In 1872, the right to know led the Worcester Massachusetts Public Library to open its doors on Sunday. Many viewed that as sacrilege. Head librarian Samuel Green calmly responded that a library intended to serve the public could do so only if it were accessible when the public could use it. Six day, 60-hour workweeks meant that if libraries were to serve the majority of the community they must be open on Sundays. Referring to those who might not spend their Sundays at worship Green impishly added, “If they are not going to save their souls in the church they should improve their minds in the library.”

privacy and library data: email, IPs and &c.

I’ve been reading with interest the news stories lately about Epsilon. For those of you who don’t know Epsilon is a company that does marketing. Many companies give Epsilon customer lists and Epsilon uses that information to, say, email you about the latest Hilton Honors promotions. Except that there was a data breach and Epsilon lost up to 250 million email addresses along with information such as who those people were customers of. So, for example, they’d have my email address and the knowledge that I was a Hilton Honors member. So, a lot of people got emails in the last mont from companies saying “Um, be especially on the lookout for phishing attacks” and a lot of people were asking “Why did Epsilon have my email address in the first place, didn’t I sign a privacy policy with Company X?” And the answer is complicated. When you let Hilton Honors use your information to send you marketing information you are, in a way, letting them give the email address to marketing companies.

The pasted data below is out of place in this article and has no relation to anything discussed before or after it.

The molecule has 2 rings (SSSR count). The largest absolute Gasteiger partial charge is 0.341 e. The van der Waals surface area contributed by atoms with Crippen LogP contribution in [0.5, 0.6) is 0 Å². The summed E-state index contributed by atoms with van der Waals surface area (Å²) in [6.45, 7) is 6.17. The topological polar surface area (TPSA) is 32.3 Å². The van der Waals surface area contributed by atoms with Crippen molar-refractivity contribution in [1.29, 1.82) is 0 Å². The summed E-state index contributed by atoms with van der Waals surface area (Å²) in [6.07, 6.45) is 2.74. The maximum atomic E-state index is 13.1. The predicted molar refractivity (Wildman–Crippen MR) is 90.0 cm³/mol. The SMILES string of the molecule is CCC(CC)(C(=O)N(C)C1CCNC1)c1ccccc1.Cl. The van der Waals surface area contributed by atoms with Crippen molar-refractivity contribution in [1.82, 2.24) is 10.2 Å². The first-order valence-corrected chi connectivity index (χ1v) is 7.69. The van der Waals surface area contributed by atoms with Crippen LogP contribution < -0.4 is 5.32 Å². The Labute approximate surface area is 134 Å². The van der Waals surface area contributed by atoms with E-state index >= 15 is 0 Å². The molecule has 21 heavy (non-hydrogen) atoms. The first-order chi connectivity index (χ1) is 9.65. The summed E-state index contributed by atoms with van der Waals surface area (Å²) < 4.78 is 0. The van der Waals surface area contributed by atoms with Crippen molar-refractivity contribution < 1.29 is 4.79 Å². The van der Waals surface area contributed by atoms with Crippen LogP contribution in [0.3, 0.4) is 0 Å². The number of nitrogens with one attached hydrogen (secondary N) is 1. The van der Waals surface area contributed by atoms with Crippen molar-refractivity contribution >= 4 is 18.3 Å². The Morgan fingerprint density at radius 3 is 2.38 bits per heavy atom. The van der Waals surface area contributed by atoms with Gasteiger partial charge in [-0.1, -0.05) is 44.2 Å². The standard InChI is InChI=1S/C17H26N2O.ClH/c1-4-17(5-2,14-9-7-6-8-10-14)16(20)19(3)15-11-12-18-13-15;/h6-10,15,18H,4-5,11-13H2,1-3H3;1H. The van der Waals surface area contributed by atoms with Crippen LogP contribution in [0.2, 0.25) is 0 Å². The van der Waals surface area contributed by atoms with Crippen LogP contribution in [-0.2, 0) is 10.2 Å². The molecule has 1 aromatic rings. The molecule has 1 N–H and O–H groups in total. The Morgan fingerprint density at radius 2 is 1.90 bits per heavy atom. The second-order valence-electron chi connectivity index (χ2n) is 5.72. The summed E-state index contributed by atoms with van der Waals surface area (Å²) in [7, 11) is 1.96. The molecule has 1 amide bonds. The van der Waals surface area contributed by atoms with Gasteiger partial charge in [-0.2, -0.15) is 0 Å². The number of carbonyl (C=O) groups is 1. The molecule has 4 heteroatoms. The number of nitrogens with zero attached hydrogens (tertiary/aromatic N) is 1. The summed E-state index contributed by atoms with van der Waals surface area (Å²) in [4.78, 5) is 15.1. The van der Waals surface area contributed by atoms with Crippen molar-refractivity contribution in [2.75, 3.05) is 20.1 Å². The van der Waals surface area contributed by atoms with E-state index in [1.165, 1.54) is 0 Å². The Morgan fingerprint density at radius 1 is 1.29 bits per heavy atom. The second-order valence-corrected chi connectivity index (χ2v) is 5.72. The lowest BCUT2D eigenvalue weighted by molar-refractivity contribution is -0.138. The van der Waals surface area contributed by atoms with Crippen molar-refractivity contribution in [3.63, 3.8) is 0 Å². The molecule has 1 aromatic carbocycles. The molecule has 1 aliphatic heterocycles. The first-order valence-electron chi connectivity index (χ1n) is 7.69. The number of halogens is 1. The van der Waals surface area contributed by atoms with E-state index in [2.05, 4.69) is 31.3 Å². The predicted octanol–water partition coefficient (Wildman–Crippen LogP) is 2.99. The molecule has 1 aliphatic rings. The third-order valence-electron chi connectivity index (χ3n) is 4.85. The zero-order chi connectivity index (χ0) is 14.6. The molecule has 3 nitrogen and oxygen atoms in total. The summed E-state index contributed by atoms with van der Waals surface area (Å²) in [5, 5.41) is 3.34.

The reason I care about this at all is two reasons. One, there is a useful analog with libraries and how they handle their email lists of patrons. Obviously patron data is private and comes under whatever privacy laws a state has and whatever policies the library has. But is a library allowed to market to patrons? Or give these lists to peopl to market on the library’s behalf? This was the concern when the public library in Dixon California emailed patrons to let them know about ongoing library renovation plans and asked them to consider making donations. People who are not pleased with the library renovations, the Dixon Carnegie Library Preservation Society, is arguing that the librarian acted improperly when they gave patron email addresses to a consulting company without patron consent. Now let me just state I pretty well side with the library on this one, but it’s sure to be an increasingly contentious topic as libraries have more and more diffrent kinds of patron data to keep private.

And the second reson is just a cautionary tale. Many people with iphones are aware by now that the phone tracks where you go. I mean it has to in order to be a phone, but it stores this data in unencrypted form on both the phone and the synced compueter, forever. This means that anyone with access to a simple open source tool such as this one can make lovely maps like the one above. Good to know, and good to understand. As libraries move more towards mobile applications and mobile awareness generally, understanding how this sort of data works will be an important part of making sure we know how, when and why to keep it private.

National Library Week, from Texas

I was in Texas this past week, again. I was attending possibly my favorite library conference, TXLA. Part of the deal I worked out as a speaker was that I would be registered for the entire conference so that I could go to other panels and talks and events. I did. I also took in a lot of Austin sights, saw a bunch of people, participated in a rally and gave a pretty good talk. My inbox filled up with links for National Library Week while I was away and only paying partial attention to my email. I’ll make another post about the conference specifically, but these are the links that I wanted to pass around, late though they may be.

What is my hot librarian fantasy? THIS is my hot librarian fantasy.

Sometimes it’s hard to explain why augmented reality apps might be useful in a library setting. Until now. QR codes, and an app that tells you when your books are out of order. Rowr.

Library Journal: Libraries who are altering their relationship with HarperCollins

Interesting to look at the various ways libraries are reacting in policy fashion to the HarperCollins “You can have 26 checkouts at this price” decision. Library Journal has a recent round-up.